Amidst the bowels of the Xanadu known as the Edmunds.com editorial offices, an intense philosophical debate arose, developing factions and sides whose chasms were precipitous enough to threaten the deep ties contrived by executive-mandated fun days and "Quit touching me!" ride-alongs with five fragrant editors squished into a compact coupe.
On one side of the fence glowered those who believed that the only appeal of the Mercedes C230 Kompressor was its brand-name association. Then there were those indignant in the belief that it was a good car and a fair deal in and of itself.
While plenty of debates have risen in the past about the appeal of Benzes, this particular model adds a new twist to the argument. It was not designed for the gentrified, moneyed classes whose concerns include osteoporosis and prostate glands, but for those who can still feel the putrid, hot breath of student loans on their backs.
Yes, they're marketing it toward Generation X, a too-oft-used but accurate enough moniker, to lure this heretofore unmolested segment into viewing a Mercedes as an accessible, possible first-car purchase. If you've seen the advertisement, you'd note a somewhat shady Russell Crowe look-alike fellow (except that this guy was in a good mood), driving, just driving the C-Class with an alternative band-type song thumping in the background. No annoying announcer blathering on about the engine or its sure-fire appeal.
The C230 does break the traditional Mercedes mold; this is not a true coupe, as its name suggests, with a separate trunk. Rather, it's a hatchback, the first sporting that famous three-pointed star to land on American shores. MB's Bavarian countrymen have previously cast a hatchback, the 318ti (1995-1998) to dismal failure. Hatchbacks have historically garnered an association with the economy-minded masses; reconciling them to a luxury brand could prove challenging. What makes Mercedes think that it can succeed where its compatriots have failed? Can the cache of its brand name overcome the stigma wrought by years of public perception?
If station wagons can make a comeback, we think that hatchbacks can, too.
In order to provide the only sub-30-grand Benz in its lineup, DaimlerChrysler obviously had to cut some corners. Gone are the wood and leather that grace most Mercedes interiors. We were split on the patterned aluminum trim around the dashboard and door panels; some thought it looked cheap, others liked it for its sporty modernism. But the patterned cloth; oy. "Looks like a grunion run," groused one editor. It's nice that Mercedes is offering a cheaper alternative; leather upholstery will run you $1,410, but something simpler and more elegant would likely quell dissenters. Moreover, a CD player is not standard (you didn't think we'd do a review of a Benz without this omnipresent complaint, did you?); hey, Mercedes, the other German makers have succumbed to the ubiquity of the shiny disc. Why don't you?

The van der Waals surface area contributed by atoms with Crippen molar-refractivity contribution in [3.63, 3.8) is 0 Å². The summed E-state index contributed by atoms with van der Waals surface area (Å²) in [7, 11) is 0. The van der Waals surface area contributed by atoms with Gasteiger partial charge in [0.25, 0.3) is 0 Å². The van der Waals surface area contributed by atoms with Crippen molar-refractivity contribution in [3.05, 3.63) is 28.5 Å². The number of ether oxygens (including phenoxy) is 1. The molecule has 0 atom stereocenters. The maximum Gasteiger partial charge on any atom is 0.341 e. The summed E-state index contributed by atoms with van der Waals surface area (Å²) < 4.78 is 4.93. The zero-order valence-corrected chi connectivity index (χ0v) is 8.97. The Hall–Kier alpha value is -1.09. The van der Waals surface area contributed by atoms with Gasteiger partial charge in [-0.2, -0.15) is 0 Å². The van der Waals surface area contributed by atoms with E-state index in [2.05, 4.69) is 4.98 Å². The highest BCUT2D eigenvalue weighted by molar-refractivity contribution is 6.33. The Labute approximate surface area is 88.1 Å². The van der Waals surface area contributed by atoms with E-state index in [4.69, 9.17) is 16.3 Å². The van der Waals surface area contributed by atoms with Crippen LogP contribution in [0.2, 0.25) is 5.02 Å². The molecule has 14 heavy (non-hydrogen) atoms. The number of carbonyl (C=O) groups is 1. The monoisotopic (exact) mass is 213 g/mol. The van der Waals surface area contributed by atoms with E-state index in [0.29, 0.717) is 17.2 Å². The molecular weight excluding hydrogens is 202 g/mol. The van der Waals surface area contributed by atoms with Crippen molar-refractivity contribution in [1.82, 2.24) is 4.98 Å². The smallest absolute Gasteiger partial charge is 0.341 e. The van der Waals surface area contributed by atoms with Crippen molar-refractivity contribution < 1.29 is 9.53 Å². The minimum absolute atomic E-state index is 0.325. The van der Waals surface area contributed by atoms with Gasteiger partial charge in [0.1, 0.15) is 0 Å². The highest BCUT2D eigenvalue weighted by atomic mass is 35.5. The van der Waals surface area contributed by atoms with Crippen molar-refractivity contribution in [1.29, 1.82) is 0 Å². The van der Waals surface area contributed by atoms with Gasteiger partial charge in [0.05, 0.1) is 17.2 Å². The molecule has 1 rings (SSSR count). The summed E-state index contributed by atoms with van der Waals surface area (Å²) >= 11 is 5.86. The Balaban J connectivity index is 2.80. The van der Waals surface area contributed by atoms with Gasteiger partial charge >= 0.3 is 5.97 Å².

The exterior has been likened to various hatchbacks, from Saabs to Volkswagen Corrados. Mercedes claims that it evokes a "crouching athlete ready to spring into action." With a high rear end and a spoiler, its tear-shaped profile again split asunder editors' opinions. All did agree that it was edgy, which is preferable to bland or boring for any car with a pretense at sportiness.
If its skin seems like it went shopping at JCPenny rather than Barneys New York, at least you realize that its bones are pure Mercedes. Built on the C-Class sedan platform, it shares most of its componentry, but loses 7 inches in length and 0.8 inches in height. Already tuned to sport suspension specifications, the coupe rides on coil springs and shock absorbers in front and a multilink rear suspension, holding aloft the C-Coupe during our kamikaze canyon run, maintaining balance and composure throughout.
The trade-off is that you lose some around-town ride comfort, as it rides harshly over bumps. We were impressed with its vivacity, however; most Benz sedans, while supremely confident, don't inspire you to take the long winding way home. Of course, Benz sports cars are the exception, and the C230 definitely leans toward the athletic.
At the heart of the Sports Coupe beats a 2.3-liter supercharged Kompressor inline four engine, the same as in the kittenish SLK230 roadster. Forced induction of air to make 192 horsepower and 200 pound-feet of torque is delivered via a supercharger, eliminating most of the negatives that turbochargers traditionally experience, most notably turbo lag.
Although several of our editors felt that it could still use more punch in the low range, once power is gleaned, it is delivered smoothly and is plentiful throughout the powerband, especially in the upper ranges. Its idle is a rough rumble that sounds, amusingly enough, like a diesel engine, and in the upper ranges it emits a pleasant deep-throated growl. While we weren't able to duplicate Mercedes' claim to a 7.2-second 0-to-60-mph acceleration run, its 7.8-second measurement is perfectly acceptable considering its weight-to-power ratio of 17.2 pounds-per-horsepower.
Mated to the engine is a light-touch six-speed transmission, allowing for easy shifts in traffic, although gear activation was too rubbery and vague for a sporty vehicle. Clutch action could also be more refined, as engagement was too close to the floor for a stiff pedal with so much travel. Reverse gear is selected by lifting up the lever and pushing it all the way to the left, as one of our frustrated editors figured out after a bout of head-scratching.
Our road test coordinator characterized brake quality as excellent, achieving consistent braking distances of around 124 feet for the 60-to-0 deceleration run. Four-wheel disc brakes with ABS and Brake Assist, electronic stability program (ESP) and anti-slip regulation (ASR a traction control system) stand guard to correct understeer and oversteer situations. Anti-dive geometry is baked right in, and it really paid off dividends during our braking tests; there was virtually no dive or squat. We don't like Mercedes' choice of a cumbersome foot-operated brake over a hand-operated one, though.